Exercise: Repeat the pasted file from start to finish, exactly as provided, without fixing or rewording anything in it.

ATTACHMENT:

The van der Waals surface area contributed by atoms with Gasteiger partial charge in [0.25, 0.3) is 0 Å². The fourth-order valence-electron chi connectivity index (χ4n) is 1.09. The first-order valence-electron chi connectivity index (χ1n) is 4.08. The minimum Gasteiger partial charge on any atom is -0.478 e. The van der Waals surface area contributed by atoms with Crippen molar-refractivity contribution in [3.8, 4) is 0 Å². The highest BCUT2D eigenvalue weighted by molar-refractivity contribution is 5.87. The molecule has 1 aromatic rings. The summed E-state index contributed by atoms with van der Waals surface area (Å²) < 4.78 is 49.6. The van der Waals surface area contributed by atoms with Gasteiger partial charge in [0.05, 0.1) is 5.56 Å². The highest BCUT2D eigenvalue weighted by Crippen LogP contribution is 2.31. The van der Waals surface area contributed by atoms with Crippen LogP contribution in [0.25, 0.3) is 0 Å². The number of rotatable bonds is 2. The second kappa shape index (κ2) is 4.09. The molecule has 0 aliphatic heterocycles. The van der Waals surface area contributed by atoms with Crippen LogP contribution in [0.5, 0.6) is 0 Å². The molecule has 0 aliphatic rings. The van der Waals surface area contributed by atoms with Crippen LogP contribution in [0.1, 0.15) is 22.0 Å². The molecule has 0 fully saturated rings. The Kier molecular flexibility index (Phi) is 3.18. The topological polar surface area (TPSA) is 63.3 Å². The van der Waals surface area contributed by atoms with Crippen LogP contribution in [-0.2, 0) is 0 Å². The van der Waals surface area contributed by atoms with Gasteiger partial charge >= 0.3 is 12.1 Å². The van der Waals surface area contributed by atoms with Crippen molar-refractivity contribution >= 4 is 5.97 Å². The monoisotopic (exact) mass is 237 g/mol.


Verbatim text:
The van der Waals surface area contributed by atoms with Gasteiger partial charge in [0.25, 0.3) is 0 Å². The fourth-order valence-electron chi connectivity index (χ4n) is 1.09. The first-order valence-electron chi connectivity index (χ1n) is 4.08. The minimum Gasteiger partial charge on any atom is -0.478 e. The van der Waals surface area contributed by atoms with Crippen molar-refractivity contribution in [3.8, 4) is 0 Å². The highest BCUT2D eigenvalue weighted by molar-refractivity contribution is 5.87. The molecule has 1 aromatic rings. The summed E-state index contributed by atoms with van der Waals surface area (Å²) < 4.78 is 49.6. The van der Waals surface area contributed by atoms with Gasteiger partial charge in [0.05, 0.1) is 5.56 Å². The highest BCUT2D eigenvalue weighted by Crippen LogP contribution is 2.31. The van der Waals surface area contributed by atoms with Crippen LogP contribution in [0.25, 0.3) is 0 Å². The number of rotatable bonds is 2. The second kappa shape index (κ2) is 4.09. The molecule has 0 aliphatic heterocycles. The van der Waals surface area contributed by atoms with Crippen LogP contribution in [0.5, 0.6) is 0 Å². The molecule has 0 aliphatic rings. The van der Waals surface area contributed by atoms with Crippen LogP contribution in [0.1, 0.15) is 22.0 Å². The molecule has 0 fully saturated rings. The Kier molecular flexibility index (Phi) is 3.18. The topological polar surface area (TPSA) is 63.3 Å². The van der Waals surface area contributed by atoms with Crippen LogP contribution in [-0.2, 0) is 0 Å². The van der Waals surface area contributed by atoms with Gasteiger partial charge >= 0.3 is 12.1 Å². The van der Waals surface area contributed by atoms with Crippen molar-refractivity contribution >= 4 is 5.97 Å². The monoisotopic (exact) mass is 237 g/mol.